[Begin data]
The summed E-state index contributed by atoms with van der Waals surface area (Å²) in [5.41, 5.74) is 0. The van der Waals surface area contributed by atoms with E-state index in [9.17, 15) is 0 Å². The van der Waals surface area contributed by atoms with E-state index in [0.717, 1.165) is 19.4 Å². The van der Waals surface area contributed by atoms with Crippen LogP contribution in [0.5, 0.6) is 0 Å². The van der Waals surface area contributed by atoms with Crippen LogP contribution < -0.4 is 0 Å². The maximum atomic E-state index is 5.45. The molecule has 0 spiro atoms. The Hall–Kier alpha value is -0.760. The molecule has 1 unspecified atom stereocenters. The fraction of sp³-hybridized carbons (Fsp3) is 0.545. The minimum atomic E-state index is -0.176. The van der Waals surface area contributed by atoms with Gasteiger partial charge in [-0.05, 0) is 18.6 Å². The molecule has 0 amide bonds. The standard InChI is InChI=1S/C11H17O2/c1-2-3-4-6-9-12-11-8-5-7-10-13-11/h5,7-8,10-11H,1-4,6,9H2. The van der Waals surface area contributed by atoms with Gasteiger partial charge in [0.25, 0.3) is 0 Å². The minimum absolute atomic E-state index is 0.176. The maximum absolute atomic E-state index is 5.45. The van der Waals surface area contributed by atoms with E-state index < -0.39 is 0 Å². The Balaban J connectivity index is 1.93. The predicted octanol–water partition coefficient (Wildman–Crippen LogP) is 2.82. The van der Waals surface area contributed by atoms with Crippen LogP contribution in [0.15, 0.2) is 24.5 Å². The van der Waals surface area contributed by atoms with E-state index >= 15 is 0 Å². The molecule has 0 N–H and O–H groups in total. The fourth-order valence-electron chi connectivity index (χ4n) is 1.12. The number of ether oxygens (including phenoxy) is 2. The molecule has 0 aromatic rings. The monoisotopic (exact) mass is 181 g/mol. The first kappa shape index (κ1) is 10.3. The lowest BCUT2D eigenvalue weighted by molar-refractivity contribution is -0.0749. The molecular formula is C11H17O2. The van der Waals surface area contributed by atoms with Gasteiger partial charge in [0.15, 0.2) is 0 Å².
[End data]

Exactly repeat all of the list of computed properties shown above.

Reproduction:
The summed E-state index contributed by atoms with van der Waals surface area (Å²) in [5.41, 5.74) is 0. The van der Waals surface area contributed by atoms with E-state index in [9.17, 15) is 0 Å². The van der Waals surface area contributed by atoms with E-state index in [0.717, 1.165) is 19.4 Å². The van der Waals surface area contributed by atoms with Crippen LogP contribution in [0.5, 0.6) is 0 Å². The van der Waals surface area contributed by atoms with Crippen LogP contribution < -0.4 is 0 Å². The maximum atomic E-state index is 5.45. The molecule has 0 spiro atoms. The Hall–Kier alpha value is -0.760. The molecule has 1 unspecified atom stereocenters. The fraction of sp³-hybridized carbons (Fsp3) is 0.545. The minimum atomic E-state index is -0.176. The van der Waals surface area contributed by atoms with Gasteiger partial charge in [-0.05, 0) is 18.6 Å². The molecule has 0 amide bonds. The standard InChI is InChI=1S/C11H17O2/c1-2-3-4-6-9-12-11-8-5-7-10-13-11/h5,7-8,10-11H,1-4,6,9H2. The van der Waals surface area contributed by atoms with Gasteiger partial charge in [0.25, 0.3) is 0 Å². The minimum absolute atomic E-state index is 0.176. The maximum absolute atomic E-state index is 5.45. The van der Waals surface area contributed by atoms with E-state index < -0.39 is 0 Å². The Balaban J connectivity index is 1.93. The predicted octanol–water partition coefficient (Wildman–Crippen LogP) is 2.82. The van der Waals surface area contributed by atoms with Crippen LogP contribution in [0.15, 0.2) is 24.5 Å². The van der Waals surface area contributed by atoms with E-state index >= 15 is 0 Å². The molecule has 0 N–H and O–H groups in total. The fourth-order valence-electron chi connectivity index (χ4n) is 1.12. The number of ether oxygens (including phenoxy) is 2. The molecule has 0 aromatic rings. The monoisotopic (exact) mass is 181 g/mol. The first kappa shape index (κ1) is 10.3. The lowest BCUT2D eigenvalue weighted by molar-refractivity contribution is -0.0749. The molecular formula is C11H17O2. The van der Waals surface area contributed by atoms with Gasteiger partial charge in [0.15, 0.2) is 0 Å².